In the case where the difference of tissue pressure value is not large, modelling results differ significantly. The elevation of pressure in a certain range does not restore blood flow.

The results of the model with blood pulse are more precise because the blood flow redistribution occurs only during the time period when pressure of blood pulse exceeds some threshold.

Dynamic model

The electrical analogue of a cardiovascular segment is depicted in Fig. 6. The model includes two Starling resistors with common inflow and a capacitance. Starling resistors evaluate tissue pressure and capacitance evaluates blood vessel elastic properties.

[FIGURE 6 OMITTED]

In this model we must solve the following equations:

[MATHEMATICAL EXPRESSION NOT REPRODUCIBLE IN ASCII] (8)

[MATHEMATICAL EXPRESSION NOT REPRODUCIBLE IN ASCII] (9)

[MATHEMATICAL EXPRESSION NOT REPRODUCIBLE IN ASCII] (10)

We have built a dynamic model in MATLAB and its supplement SIMULINK. The main subsystem of this model is depicted in Fig. 7.

The input signal is the same as in the first static model. It is possible to change tissue pressure values [E.sub.1], [E.sub.2] and to use various resistors [R.sub.0] for different blood vessels. This possibility is very important for modelling more complex cardiovascular subsystems.

The results of a modelling are depicted in Fig. 8.

[FIGURE 7 OMITTED]

[FIGURE 8 OMITTED]

In this case parameters S1 and S2 are

[MATHEMATICAL EXPRESSION NOT REPRODUCIBLE IN ASCII] (11)

where

[MATHEMATICAL EXPRESSION NOT REPRODUCIBLE IN ASCII] (12)

The modelling results in Fig. 8 show that increased blood pressure does not restore blood flow misdistribution efficiently when tissue pressure gradient is high.

The case when tissue pressure gradient is low depicted in Fig. 9.

[FIGURE 9 OMITTED]

When the tissue pressure difference is low, elevated pressure restores the blood flow more effectively. In some range of blood pressure the ratio of the flow in the vessels 1 and 2 increases. When blood pressure exceeds a certain threshold (depending on tissue pressure) then blood flow ratio decreases.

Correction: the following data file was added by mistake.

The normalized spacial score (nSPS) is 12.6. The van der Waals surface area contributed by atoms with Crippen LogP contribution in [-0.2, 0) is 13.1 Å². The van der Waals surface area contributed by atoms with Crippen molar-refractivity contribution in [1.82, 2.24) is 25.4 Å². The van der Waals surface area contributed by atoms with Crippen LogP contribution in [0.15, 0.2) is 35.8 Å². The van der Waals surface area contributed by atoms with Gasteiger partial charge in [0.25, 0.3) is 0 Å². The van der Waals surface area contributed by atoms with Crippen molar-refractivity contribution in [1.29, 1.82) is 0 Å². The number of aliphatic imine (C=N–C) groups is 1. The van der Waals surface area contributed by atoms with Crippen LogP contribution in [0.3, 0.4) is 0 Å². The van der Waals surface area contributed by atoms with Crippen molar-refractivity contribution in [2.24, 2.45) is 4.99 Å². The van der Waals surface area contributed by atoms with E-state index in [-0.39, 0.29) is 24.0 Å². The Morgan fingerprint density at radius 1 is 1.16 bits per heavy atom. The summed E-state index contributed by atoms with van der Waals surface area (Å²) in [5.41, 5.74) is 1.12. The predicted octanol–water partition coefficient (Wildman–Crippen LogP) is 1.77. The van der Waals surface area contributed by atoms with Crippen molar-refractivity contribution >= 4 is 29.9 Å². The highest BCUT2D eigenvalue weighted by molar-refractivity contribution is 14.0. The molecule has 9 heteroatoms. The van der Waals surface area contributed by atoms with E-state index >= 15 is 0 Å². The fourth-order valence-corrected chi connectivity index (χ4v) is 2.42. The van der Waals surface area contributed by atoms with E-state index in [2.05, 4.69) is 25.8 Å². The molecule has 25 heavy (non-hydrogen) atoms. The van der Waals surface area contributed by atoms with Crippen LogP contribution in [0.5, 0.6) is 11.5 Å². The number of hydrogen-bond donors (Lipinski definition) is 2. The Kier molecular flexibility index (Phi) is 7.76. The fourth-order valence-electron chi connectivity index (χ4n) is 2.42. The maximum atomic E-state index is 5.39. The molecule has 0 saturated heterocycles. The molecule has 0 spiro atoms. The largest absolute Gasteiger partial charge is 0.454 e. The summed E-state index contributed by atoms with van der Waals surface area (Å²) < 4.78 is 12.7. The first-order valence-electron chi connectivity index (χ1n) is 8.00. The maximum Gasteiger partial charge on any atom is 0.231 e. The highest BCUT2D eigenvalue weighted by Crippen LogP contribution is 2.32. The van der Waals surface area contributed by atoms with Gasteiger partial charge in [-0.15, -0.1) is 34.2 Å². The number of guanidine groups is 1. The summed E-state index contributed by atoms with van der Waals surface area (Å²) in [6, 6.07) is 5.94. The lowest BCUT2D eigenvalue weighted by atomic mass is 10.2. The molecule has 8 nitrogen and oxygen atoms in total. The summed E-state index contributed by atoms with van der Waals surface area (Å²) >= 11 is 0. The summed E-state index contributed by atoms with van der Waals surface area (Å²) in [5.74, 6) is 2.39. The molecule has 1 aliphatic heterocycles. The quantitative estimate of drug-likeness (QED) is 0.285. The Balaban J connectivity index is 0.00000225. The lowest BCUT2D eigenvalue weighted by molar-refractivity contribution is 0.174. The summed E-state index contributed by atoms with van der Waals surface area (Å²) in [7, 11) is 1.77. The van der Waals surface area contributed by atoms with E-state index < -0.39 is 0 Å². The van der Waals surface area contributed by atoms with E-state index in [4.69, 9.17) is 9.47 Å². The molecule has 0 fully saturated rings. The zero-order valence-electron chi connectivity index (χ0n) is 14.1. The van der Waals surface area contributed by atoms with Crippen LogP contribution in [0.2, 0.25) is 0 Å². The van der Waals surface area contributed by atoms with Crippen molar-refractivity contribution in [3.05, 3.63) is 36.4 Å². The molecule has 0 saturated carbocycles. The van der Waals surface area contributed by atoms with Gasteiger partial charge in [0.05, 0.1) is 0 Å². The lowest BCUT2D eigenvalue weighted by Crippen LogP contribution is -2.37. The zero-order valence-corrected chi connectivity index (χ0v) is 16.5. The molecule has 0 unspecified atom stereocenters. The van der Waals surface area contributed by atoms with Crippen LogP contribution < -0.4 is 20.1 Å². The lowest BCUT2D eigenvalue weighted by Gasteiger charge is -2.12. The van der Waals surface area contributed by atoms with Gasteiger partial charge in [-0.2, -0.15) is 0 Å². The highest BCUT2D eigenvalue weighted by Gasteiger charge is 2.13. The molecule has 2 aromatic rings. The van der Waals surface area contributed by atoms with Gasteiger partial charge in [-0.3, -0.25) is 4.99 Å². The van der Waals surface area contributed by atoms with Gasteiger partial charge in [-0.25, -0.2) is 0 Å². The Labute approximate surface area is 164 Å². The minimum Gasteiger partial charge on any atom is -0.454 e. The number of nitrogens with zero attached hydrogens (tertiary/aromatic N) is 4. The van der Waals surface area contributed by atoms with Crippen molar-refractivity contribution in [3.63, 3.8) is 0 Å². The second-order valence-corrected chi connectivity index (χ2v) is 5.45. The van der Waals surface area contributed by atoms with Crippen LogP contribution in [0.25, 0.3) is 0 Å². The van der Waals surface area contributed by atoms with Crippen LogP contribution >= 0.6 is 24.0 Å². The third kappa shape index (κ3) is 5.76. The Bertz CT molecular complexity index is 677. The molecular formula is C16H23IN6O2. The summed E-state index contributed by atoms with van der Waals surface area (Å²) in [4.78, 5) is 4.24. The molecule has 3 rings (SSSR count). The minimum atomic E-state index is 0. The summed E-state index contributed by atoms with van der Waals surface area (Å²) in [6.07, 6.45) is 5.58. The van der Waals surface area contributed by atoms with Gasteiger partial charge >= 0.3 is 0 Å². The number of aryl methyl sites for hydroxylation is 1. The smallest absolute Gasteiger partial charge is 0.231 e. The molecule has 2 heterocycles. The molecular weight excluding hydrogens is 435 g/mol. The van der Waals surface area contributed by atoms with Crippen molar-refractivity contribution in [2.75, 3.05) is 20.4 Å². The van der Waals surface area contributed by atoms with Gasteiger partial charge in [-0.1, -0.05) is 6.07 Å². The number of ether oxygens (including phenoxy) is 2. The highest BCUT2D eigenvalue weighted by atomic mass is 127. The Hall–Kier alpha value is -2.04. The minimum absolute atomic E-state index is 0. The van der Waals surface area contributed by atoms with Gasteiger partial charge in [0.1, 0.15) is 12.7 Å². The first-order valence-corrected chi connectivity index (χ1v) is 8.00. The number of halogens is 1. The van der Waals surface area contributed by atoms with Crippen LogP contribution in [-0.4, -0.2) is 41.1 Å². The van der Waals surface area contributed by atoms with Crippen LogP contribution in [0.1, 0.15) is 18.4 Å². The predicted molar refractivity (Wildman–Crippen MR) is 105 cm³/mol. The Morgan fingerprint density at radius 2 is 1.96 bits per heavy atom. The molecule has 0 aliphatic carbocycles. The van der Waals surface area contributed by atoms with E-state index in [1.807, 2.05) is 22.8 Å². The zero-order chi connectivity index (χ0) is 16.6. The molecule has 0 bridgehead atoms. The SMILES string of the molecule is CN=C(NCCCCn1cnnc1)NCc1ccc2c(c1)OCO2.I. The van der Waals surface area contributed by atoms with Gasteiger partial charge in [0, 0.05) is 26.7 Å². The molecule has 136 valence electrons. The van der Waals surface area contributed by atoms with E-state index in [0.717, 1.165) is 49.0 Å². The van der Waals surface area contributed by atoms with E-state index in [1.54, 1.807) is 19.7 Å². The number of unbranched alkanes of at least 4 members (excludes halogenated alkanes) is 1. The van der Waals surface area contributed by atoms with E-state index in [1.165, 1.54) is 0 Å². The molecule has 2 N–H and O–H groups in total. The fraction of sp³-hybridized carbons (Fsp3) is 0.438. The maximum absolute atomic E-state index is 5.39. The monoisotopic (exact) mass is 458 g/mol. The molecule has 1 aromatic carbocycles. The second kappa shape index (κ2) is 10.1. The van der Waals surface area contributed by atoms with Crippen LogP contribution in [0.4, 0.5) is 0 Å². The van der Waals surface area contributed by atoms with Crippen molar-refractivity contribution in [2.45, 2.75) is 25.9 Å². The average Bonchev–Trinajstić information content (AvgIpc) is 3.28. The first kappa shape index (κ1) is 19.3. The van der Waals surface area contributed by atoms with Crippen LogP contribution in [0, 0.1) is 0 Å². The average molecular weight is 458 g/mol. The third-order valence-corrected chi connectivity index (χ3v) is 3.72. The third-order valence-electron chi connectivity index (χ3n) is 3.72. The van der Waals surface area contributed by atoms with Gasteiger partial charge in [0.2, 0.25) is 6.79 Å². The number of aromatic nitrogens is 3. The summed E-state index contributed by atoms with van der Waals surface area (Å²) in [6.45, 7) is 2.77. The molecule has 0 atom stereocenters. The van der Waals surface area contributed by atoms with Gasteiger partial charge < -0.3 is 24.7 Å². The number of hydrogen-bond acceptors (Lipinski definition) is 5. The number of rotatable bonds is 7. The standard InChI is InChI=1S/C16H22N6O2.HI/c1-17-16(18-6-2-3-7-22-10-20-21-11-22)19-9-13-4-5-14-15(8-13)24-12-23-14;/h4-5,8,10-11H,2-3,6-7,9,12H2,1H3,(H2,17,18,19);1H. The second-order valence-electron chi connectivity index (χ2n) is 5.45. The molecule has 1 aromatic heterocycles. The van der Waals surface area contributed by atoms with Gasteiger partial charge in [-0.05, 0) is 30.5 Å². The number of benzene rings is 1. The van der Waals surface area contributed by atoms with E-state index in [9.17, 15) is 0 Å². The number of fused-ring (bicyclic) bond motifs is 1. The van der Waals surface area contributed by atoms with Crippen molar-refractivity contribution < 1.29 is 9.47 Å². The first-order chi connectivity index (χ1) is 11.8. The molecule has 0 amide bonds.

Conclusions

The development of intelligent medical systems, electronic monitoring systems required for physiological models. The blood pressure support biomedical devices need a model of the cardiovascular system.

The Starling resistor static model does not evaluate blood vessels elastic properties, so blood flow redistribution with elevation of pressure is overrated.

The Starling resistor dynamic model is more precise and allows fixing the blood pressure threshold when the blood flow improvement in a blood vessel with increased tissue pressure occurs. This threshold is less expressed in static model. The threshold fixing is very important by creating the real-time blood pressure support biomedical devices, because too high pressure may be harmful.

Received 2012 01 16

Accepted after revision 2012 03 12

References

[1.] Balaisis P., Eidukas D., Keras E., Valinevicius A. The Selection of Biotronics Measures // Electronics and Electrical Engineering.-Kaunas: Technologija, 2010.-No. 1(97).-P. 9-14.

[2.] Dubauskiene N., Markevicius V., Faktorovicius A. Challenges of Close Loop Electronic Medical Systems // Electronics and Electrical Engineering.-Kaunas: Technologija, 2010.-No. 5(101).-P. 95-98.

[3.] Guzauskas R., Dubauskiene N., Navikas D., Valinevicius A. Ensuring the Efficiency of the Hazardous Biotronics Technologies // Electronics and Electrical Engineering. Kaunas: Technologija, 2009.-No. 3(91).-P. 107-112.

[4.] Abdolrazaghi M., Navidbakhsh M., Hassani K. Mathematical Modelling and Electrical Analog Equivalent of the Human Cardiovascular System. // Cardiovascular Engineering.-Springer Netherlands, 2010.-Vol. 10.-No. 2.-P. 45-51. DOI: 10.1007/s10558-010-9093-0.

[5.] Lakin D. W., Stevens A. S., Thakore J. N. On the Pressure Dependence of a Starling-Like Resistor. // International Journal of Pure and Applied Mathematics, 2006.-Vol. 32 No. 1-P. 23-32.

[6.] Pranevicius M, Pranevicius O. Cerebral venous steal: Blood flow diversion with increased tissue pressure. // Neurosurgery, 2002.-Vol. 51.-No. 5.-P. 1267-1274.

[7.] Brienza N., Ayuse T., O'Donnell C. P., Permutt S., Robotham J. L. Regional control of venous return: Liver blood flow // American Journal of Respiratory and Critical Care Medicine, 1995.-Vol. 152.-No. 2.-P. 511-518.

[8.] Formaggia L., Lamponi D., Tuveri M., Veneziani A. Numerical modeling of 1-D arterial networks coupled with a lumped parameters description of the heart. // Computer Methods in Biomechanics and Biomedical Engineering, 2006.-Vol. 9.-No. 5.-P. 273-288.

[9.] Liang F., Takagi S., Himeno R., Liu H. Multi-scale modeling of the human cardiovascular system with applications to aortic valvular and arterial stenosis. // Medical and Biological Engineering and Computing, 2009.-Vol. 47. -No. 7.-P. 743-745.

[10.] Wang J. J., Parker, K. H. Wave propagation in a model of the arterial circulation. // Journal of Biomechanics, 2004. Vol. 37.-No. 4.-P. 457-470.

A. Mikuckas, A. Venckauskas

Department of Computer Science, Kaunas University of Technology, Studentu str. 50, LT-51368 Kaunas, Lithuania, phone: +370 300 395, e-mail: antanas.mikuckas@ktu.lt

I. Mikuckiene

Department of System Analysis, Kaunas University of Technology, Studenty str. 50, LT-51368 Kaunas, Lithuania

http://dx.doi.org/10.5755/j01.eee.122.6.1811
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Title Annotation:SYSTEM ENGINEERING, COMPUTER TECHNOLOGY/SISTEMU INZINERIJA, KOMPIUTERINES TECHNOLOGIJOS
Author:Mikuckas, A.; Venckauskas, A.; Mikuckiene, I.
Publication:Elektronika ir Elektrotechnika
Article Type:Report
Geographic Code:4EXLT
Date:Jun 1, 2012
Words:1719